“Don’t be afraid to ask when you go on your job interview if that firm is involved in pro bono and community service projects,” Flynn said.
Many law firms have pro bono policies in place, and interviewees can ask whether it provides for paralegal engagement, Bienvenu said.
“If there is no policy in place, paralegals may want to inquire whether the employer encourages pro bono participation by paralegal staff, whether work time may be used to engage in pro bono and whether there are prospects to team up with attorneys and other employees on pro bono opportunities,” Bienvenu said.
Beyond working through their employers, paralegals and legal professionals can turn to local legal associations, legal aid offices and walk-in clinics for pro bono opportunities.
“You can look in your own backyard,” Flynn said.
Organizations offering pro bono opportunities for legal professionals
These are just some of the organizations where legal professionals can seek pro bono work:
Legal professionals looking for pro bono work can also seek out local and regional paralegal associations and state bar associations.
Benefits and Challenges of Pro Bono Work
The benefits of engaging in pro bono work are similar to those for anyone doing volunteer opportunities, such as improved health and mental well-being. But it doesn’t come without obstacles.
Improving existing skills and acquiring new ones.
Legal professionals can practice communicating with clients, hone their research abilities and refine their skills at hearings.
Gaining experience in areas outside a person’s expertise.
Pro bono work can be a great way for legal professionals to pursue passion projects or learn more about areas of law with which they are unfamiliar.
Pro bono work offers opportunities for legal professionals to meet others in the field.
Paralegals, legal assistants and students must be careful to not engage in the unauthorized practice of law and ensure they are operating under the supervision of an attorney.
If employers resist accommodating pro bono work during working hours, legal professionals should seek flexible pro bono work (such as research) or other opportunities outside working hours.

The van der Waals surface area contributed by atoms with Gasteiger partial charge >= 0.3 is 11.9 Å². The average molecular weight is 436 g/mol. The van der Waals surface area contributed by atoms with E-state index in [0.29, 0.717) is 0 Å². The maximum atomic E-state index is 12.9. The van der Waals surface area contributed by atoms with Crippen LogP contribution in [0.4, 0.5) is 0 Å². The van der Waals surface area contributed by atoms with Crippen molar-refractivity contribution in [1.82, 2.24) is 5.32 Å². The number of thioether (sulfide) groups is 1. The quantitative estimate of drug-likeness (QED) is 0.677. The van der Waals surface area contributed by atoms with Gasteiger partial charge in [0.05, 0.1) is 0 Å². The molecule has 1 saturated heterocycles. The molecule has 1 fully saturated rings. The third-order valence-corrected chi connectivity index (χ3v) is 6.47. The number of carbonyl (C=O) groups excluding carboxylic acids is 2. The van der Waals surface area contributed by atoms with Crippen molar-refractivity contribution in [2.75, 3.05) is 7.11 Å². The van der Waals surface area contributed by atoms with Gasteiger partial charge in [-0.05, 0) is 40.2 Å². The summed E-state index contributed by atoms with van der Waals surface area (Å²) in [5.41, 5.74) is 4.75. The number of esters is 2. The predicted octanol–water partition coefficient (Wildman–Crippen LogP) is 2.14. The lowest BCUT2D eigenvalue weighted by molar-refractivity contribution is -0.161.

Doing pro bono work, especially during working hours, comes at the expense of billable work. Many law firm employees have to meet minimum billable hour requirements.
How to Balance Pro Bono and Paid Work
Legal professionals can follow these general tips for balancing their paid work with volunteer activities.
Ask prospective employers. During job interviews, ask prospective employers whether they engage in pro bono work and whether comp time or other benefits are offered for pro bono work.
Gather support for new projects. If your employer does not have its own pro bono initiatives, ask about getting support to launch them.
Make time. Paralegals can use their lunch hours or small blocks of time before or after work to assist in volunteer work if they aren’t able to do it during business hours.
Seek training. Take time to train and ask questions if you are volunteering in an area outside your expertise to make the transition more seamless.
Avoid burnout. Although providing pro bono services can help legal professionals find meaning in their work, they should take breaks from work and care for their physical and mental health to avoid burning out.
How to Find Pro Bono Legal Help
People who can’t afford legal counsel are eligible for pro bono representation, and anyone can utilize free legal clinics and resources.
Many nonprofit organizations rely on pro bono work to support vulnerable populations, such as older adults, children, veterans and immigrants.
Tips for Finding Pro Bono Legal Representation
People who need pro bono representation or legal help should be sure to go through the proper channels. For example, paralegals are not allowed to practice law but can offer services under the supervision of an attorney, so those seeking representation should make sure they go through the correct avenues.
These organizations can help people find free legal help for a range of issues: